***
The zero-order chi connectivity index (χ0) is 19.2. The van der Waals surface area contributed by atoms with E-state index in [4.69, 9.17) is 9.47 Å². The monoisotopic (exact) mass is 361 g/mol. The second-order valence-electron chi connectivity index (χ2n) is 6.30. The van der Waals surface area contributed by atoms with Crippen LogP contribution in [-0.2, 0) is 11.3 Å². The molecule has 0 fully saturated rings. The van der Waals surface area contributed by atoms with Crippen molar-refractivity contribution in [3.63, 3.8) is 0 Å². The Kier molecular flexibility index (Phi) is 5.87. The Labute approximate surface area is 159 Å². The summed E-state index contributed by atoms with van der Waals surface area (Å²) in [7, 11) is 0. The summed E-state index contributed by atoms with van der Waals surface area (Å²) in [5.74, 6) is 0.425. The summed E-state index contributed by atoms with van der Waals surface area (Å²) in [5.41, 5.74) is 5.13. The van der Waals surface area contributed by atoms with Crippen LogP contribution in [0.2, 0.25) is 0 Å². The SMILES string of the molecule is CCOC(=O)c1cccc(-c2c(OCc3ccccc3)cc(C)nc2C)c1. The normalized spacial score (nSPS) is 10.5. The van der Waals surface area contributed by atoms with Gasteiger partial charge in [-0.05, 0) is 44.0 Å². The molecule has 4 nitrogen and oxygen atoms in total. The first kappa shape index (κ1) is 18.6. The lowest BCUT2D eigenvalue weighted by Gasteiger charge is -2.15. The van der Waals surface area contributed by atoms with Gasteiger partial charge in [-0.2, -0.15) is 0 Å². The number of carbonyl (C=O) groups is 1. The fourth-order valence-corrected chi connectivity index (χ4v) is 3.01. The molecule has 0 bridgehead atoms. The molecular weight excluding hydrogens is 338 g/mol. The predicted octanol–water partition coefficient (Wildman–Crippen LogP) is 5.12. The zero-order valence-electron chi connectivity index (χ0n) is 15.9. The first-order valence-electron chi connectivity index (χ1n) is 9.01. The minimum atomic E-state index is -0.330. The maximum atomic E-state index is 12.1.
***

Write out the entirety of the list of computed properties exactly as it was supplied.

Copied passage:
The zero-order chi connectivity index (χ0) is 19.2. The van der Waals surface area contributed by atoms with E-state index in [4.69, 9.17) is 9.47 Å². The monoisotopic (exact) mass is 361 g/mol. The second-order valence-electron chi connectivity index (χ2n) is 6.30. The van der Waals surface area contributed by atoms with Crippen LogP contribution in [-0.2, 0) is 11.3 Å². The molecule has 0 fully saturated rings. The van der Waals surface area contributed by atoms with Crippen molar-refractivity contribution in [3.63, 3.8) is 0 Å². The Kier molecular flexibility index (Phi) is 5.87. The Labute approximate surface area is 159 Å². The summed E-state index contributed by atoms with van der Waals surface area (Å²) in [7, 11) is 0. The summed E-state index contributed by atoms with van der Waals surface area (Å²) in [5.74, 6) is 0.425. The summed E-state index contributed by atoms with van der Waals surface area (Å²) in [5.41, 5.74) is 5.13. The van der Waals surface area contributed by atoms with Crippen LogP contribution in [0.2, 0.25) is 0 Å². The SMILES string of the molecule is CCOC(=O)c1cccc(-c2c(OCc3ccccc3)cc(C)nc2C)c1. The normalized spacial score (nSPS) is 10.5. The van der Waals surface area contributed by atoms with Gasteiger partial charge in [-0.05, 0) is 44.0 Å². The molecule has 4 nitrogen and oxygen atoms in total. The first kappa shape index (κ1) is 18.6. The lowest BCUT2D eigenvalue weighted by Gasteiger charge is -2.15. The van der Waals surface area contributed by atoms with Gasteiger partial charge in [-0.2, -0.15) is 0 Å². The number of carbonyl (C=O) groups is 1. The fourth-order valence-corrected chi connectivity index (χ4v) is 3.01. The molecule has 0 bridgehead atoms. The molecular weight excluding hydrogens is 338 g/mol. The predicted octanol–water partition coefficient (Wildman–Crippen LogP) is 5.12. The zero-order valence-electron chi connectivity index (χ0n) is 15.9. The first-order valence-electron chi connectivity index (χ1n) is 9.01. The minimum atomic E-state index is -0.330. The maximum atomic E-state index is 12.1.